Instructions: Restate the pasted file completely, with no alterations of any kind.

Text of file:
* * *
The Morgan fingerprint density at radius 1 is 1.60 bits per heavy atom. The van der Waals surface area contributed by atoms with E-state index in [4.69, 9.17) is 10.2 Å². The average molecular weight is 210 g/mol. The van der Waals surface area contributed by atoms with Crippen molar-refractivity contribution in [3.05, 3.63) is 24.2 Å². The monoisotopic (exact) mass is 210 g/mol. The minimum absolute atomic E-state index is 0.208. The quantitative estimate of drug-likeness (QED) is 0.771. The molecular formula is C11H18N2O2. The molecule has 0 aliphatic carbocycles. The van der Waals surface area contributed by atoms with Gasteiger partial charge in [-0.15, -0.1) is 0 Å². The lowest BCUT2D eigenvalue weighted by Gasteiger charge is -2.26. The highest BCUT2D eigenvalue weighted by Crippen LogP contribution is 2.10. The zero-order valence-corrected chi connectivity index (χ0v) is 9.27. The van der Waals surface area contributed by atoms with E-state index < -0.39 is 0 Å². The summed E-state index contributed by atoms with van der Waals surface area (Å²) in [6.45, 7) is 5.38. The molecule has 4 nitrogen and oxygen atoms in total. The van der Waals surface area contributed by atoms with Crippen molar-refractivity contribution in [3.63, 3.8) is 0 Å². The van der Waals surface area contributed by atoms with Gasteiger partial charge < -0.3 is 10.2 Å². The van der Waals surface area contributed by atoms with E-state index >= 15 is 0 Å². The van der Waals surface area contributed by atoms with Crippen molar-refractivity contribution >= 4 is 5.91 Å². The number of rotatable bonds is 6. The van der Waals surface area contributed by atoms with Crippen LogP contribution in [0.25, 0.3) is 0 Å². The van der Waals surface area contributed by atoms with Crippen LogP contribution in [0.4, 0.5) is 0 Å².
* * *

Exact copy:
The Morgan fingerprint density at radius 1 is 1.60 bits per heavy atom. The van der Waals surface area contributed by atoms with E-state index in [4.69, 9.17) is 10.2 Å². The average molecular weight is 210 g/mol. The van der Waals surface area contributed by atoms with Crippen molar-refractivity contribution in [3.05, 3.63) is 24.2 Å². The monoisotopic (exact) mass is 210 g/mol. The minimum absolute atomic E-state index is 0.208. The quantitative estimate of drug-likeness (QED) is 0.771. The molecular formula is C11H18N2O2. The molecule has 0 aliphatic carbocycles. The van der Waals surface area contributed by atoms with Gasteiger partial charge in [-0.15, -0.1) is 0 Å². The lowest BCUT2D eigenvalue weighted by Gasteiger charge is -2.26. The highest BCUT2D eigenvalue weighted by Crippen LogP contribution is 2.10. The zero-order valence-corrected chi connectivity index (χ0v) is 9.27. The van der Waals surface area contributed by atoms with E-state index < -0.39 is 0 Å². The summed E-state index contributed by atoms with van der Waals surface area (Å²) in [6.45, 7) is 5.38. The molecule has 4 nitrogen and oxygen atoms in total. The van der Waals surface area contributed by atoms with Crippen molar-refractivity contribution in [3.63, 3.8) is 0 Å². The van der Waals surface area contributed by atoms with Gasteiger partial charge < -0.3 is 10.2 Å². The van der Waals surface area contributed by atoms with E-state index >= 15 is 0 Å². The van der Waals surface area contributed by atoms with Crippen molar-refractivity contribution >= 4 is 5.91 Å². The number of rotatable bonds is 6. The van der Waals surface area contributed by atoms with Crippen LogP contribution in [0.25, 0.3) is 0 Å². The van der Waals surface area contributed by atoms with Crippen LogP contribution in [0.4, 0.5) is 0 Å².